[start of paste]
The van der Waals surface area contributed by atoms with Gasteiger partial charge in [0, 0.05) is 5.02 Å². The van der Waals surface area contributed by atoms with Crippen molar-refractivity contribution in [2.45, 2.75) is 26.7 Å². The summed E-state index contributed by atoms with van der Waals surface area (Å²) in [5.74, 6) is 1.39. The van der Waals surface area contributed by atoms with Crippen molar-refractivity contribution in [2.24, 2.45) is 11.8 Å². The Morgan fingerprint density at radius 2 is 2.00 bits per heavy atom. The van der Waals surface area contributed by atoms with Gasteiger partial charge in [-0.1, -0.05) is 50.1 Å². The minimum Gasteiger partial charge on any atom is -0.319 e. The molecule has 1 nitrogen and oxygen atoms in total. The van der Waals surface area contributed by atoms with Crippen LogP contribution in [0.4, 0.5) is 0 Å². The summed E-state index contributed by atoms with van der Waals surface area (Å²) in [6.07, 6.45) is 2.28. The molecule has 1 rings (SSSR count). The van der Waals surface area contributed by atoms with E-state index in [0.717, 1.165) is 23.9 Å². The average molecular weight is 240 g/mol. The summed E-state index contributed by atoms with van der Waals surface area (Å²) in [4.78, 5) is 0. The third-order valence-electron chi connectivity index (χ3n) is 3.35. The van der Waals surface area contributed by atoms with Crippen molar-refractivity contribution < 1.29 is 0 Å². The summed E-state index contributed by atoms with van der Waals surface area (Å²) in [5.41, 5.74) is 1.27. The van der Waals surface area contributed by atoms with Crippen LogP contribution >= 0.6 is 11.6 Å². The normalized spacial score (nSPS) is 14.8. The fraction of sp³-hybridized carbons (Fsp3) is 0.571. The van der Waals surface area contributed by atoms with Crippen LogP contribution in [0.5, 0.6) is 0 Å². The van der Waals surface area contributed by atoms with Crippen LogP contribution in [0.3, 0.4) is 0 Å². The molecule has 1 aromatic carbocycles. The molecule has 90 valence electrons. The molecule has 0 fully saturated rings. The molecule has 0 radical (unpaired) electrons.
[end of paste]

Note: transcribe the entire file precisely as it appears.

The van der Waals surface area contributed by atoms with Gasteiger partial charge in [0, 0.05) is 5.02 Å². The van der Waals surface area contributed by atoms with Crippen molar-refractivity contribution in [2.45, 2.75) is 26.7 Å². The summed E-state index contributed by atoms with van der Waals surface area (Å²) in [5.74, 6) is 1.39. The van der Waals surface area contributed by atoms with Crippen molar-refractivity contribution in [2.24, 2.45) is 11.8 Å². The Morgan fingerprint density at radius 2 is 2.00 bits per heavy atom. The van der Waals surface area contributed by atoms with Gasteiger partial charge in [-0.1, -0.05) is 50.1 Å². The minimum Gasteiger partial charge on any atom is -0.319 e. The molecule has 1 nitrogen and oxygen atoms in total. The van der Waals surface area contributed by atoms with Crippen LogP contribution in [0.4, 0.5) is 0 Å². The summed E-state index contributed by atoms with van der Waals surface area (Å²) in [6.07, 6.45) is 2.28. The molecule has 1 rings (SSSR count). The van der Waals surface area contributed by atoms with E-state index in [0.717, 1.165) is 23.9 Å². The average molecular weight is 240 g/mol. The summed E-state index contributed by atoms with van der Waals surface area (Å²) in [4.78, 5) is 0. The third-order valence-electron chi connectivity index (χ3n) is 3.35. The van der Waals surface area contributed by atoms with Crippen molar-refractivity contribution < 1.29 is 0 Å². The summed E-state index contributed by atoms with van der Waals surface area (Å²) in [5.41, 5.74) is 1.27. The van der Waals surface area contributed by atoms with Crippen LogP contribution >= 0.6 is 11.6 Å². The normalized spacial score (nSPS) is 14.8. The fraction of sp³-hybridized carbons (Fsp3) is 0.571. The van der Waals surface area contributed by atoms with Crippen LogP contribution in [0.5, 0.6) is 0 Å². The van der Waals surface area contributed by atoms with Crippen LogP contribution in [0.3, 0.4) is 0 Å². The molecule has 1 aromatic carbocycles. The molecule has 90 valence electrons. The molecule has 0 fully saturated rings. The molecule has 0 radical (unpaired) electrons.